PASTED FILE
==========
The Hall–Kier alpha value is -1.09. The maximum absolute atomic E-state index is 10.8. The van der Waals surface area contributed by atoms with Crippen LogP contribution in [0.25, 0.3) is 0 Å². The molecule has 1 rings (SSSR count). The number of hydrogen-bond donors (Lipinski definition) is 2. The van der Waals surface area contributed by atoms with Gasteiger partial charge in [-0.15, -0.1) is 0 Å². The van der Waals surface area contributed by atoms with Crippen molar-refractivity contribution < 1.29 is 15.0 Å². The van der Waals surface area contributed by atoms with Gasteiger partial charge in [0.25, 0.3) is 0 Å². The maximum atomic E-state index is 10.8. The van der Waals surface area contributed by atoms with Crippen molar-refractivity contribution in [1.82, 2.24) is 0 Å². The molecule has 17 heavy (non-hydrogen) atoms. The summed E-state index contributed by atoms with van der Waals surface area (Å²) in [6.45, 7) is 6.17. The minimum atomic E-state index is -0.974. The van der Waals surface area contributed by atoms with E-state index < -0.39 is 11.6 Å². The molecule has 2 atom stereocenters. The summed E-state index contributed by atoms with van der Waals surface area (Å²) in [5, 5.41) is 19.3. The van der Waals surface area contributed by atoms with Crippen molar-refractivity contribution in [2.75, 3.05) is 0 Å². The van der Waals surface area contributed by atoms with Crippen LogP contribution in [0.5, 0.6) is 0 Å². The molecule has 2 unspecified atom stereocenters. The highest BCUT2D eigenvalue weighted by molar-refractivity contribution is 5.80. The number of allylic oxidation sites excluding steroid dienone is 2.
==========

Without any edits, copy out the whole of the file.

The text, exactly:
The Hall–Kier alpha value is -1.09. The maximum absolute atomic E-state index is 10.8. The van der Waals surface area contributed by atoms with Crippen LogP contribution in [0.25, 0.3) is 0 Å². The molecule has 1 rings (SSSR count). The number of hydrogen-bond donors (Lipinski definition) is 2. The van der Waals surface area contributed by atoms with Gasteiger partial charge in [-0.15, -0.1) is 0 Å². The van der Waals surface area contributed by atoms with Crippen molar-refractivity contribution < 1.29 is 15.0 Å². The van der Waals surface area contributed by atoms with Gasteiger partial charge in [0.25, 0.3) is 0 Å². The maximum atomic E-state index is 10.8. The van der Waals surface area contributed by atoms with Crippen molar-refractivity contribution in [1.82, 2.24) is 0 Å². The molecule has 17 heavy (non-hydrogen) atoms. The summed E-state index contributed by atoms with van der Waals surface area (Å²) in [6.45, 7) is 6.17. The minimum atomic E-state index is -0.974. The van der Waals surface area contributed by atoms with E-state index < -0.39 is 11.6 Å². The molecule has 2 atom stereocenters. The summed E-state index contributed by atoms with van der Waals surface area (Å²) in [5, 5.41) is 19.3. The van der Waals surface area contributed by atoms with Crippen molar-refractivity contribution in [2.75, 3.05) is 0 Å². The van der Waals surface area contributed by atoms with Crippen LogP contribution in [0.5, 0.6) is 0 Å². The molecule has 2 unspecified atom stereocenters. The highest BCUT2D eigenvalue weighted by molar-refractivity contribution is 5.80. The number of allylic oxidation sites excluding steroid dienone is 2.